The senior Democratic leaders seem to be formulating a strategy for the upcoming European elections, whereby the secretary will lead the charge and subsequently be followed by a male wingman. This pattern appears to be unfolding within the Democratic Party and could potentially result in a male-dominated race. It’s clear that if the secretary decides to run, which is still under consideration, it could challenge other female candidates. The European lists are not fixed, but being second to the leader ensures additional consensus for candidates who may not have a secure voter base. This is particularly relevant for personalities from civil society and culture who the secretary expressed a desire to include on the lists.
Prominent names being considered include writer Chiara Valerio and human rights champion Cecilia Strada. However, the necessity for gender alternation would require a male candidate to follow Schlein. The Democratic representatives intending to run for office, who sent a letter of discontent to the secretary on January 18th, are paying the price. But it’s not just the Democratic candidates who are concerned. In the Center constituency, the strategy conceived by the Democrats could trigger an internal competition between top representatives like Nicola Zingaretti and Dario Nardella. Both, theoretically, would not need to adhere to the secretary’s path as they each have substantial support. But being second in line could add value as the candidate would be perceived as a party candidate alongside the secretary. It is argued that the third candidate could also benefit from this setup but, according to Democratic parliamentary sources, the third candidate tends to get overlooked by voters who generally express no more than two preferences.
Zingaretti’s name is also being mentioned in connection with a post-Gualtieri role. Rumors within the Democratic Party suggest a change of heart by the former president of the Lazio region who is gearing up for a Capitol race. However, Democratic Capitoline sources consider this prospect unlikely and potentially counterproductive, as Roberto Gualtieri’s mandate expires in two years. Starting to consider successors this early may not serve the party or its council well.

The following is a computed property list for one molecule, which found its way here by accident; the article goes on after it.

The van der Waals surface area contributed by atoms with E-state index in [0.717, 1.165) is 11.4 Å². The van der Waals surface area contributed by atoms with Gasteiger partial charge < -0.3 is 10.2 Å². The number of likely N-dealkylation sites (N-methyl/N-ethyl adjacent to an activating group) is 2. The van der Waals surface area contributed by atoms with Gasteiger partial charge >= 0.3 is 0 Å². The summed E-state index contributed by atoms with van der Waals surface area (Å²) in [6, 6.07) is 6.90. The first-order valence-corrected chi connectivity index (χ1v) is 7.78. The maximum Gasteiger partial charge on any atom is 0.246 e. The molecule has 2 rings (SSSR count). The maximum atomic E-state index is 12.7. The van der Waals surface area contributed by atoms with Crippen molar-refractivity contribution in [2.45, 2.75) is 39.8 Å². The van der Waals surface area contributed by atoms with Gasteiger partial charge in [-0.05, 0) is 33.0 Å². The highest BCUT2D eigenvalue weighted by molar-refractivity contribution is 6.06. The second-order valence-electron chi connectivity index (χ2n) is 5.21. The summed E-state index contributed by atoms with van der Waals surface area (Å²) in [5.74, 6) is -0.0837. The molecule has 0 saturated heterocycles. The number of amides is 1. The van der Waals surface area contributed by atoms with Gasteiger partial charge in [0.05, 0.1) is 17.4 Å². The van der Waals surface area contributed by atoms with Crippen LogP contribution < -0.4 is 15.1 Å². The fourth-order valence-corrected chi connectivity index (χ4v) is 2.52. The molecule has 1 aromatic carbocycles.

The dual party candidacy strategy could be employed in the South to boost the candidacy of Sandro Ruotolo, given that the other name on the list is Antonio Decaro who doesn’t need additional support. In the North East, the competition for second place could involve Stefano Bonaccini and possibly Virginio Merola, if the president of Emilia-Romagna chooses to participate. For the North West, besides Cecilia Strada, the name of Alessandro Zan, a Democratic Party MP and head of Rights, is being considered. The strategy to decide the wingman role is eagerly anticipated, especially by exponents close to Franceschini and those who support Bonaccini.
Popular Energy, an area rallying around the president of Emilia-Romagna, is in the initial stages of planning a double convention before the start of the electoral campaign, focusing on Europe and international politics. Bonaccini proposed this project to his area’s representatives during recent meetings in Rome. According to Democratic sources, the two events would build on the success of the conventions held last year in Cesena and Florence and aim to further strengthen the area’s regional roots. The two appointments are expected to take place no later than March, with one in the South, possibly in Naples, and the other in the North, potentially in Milan.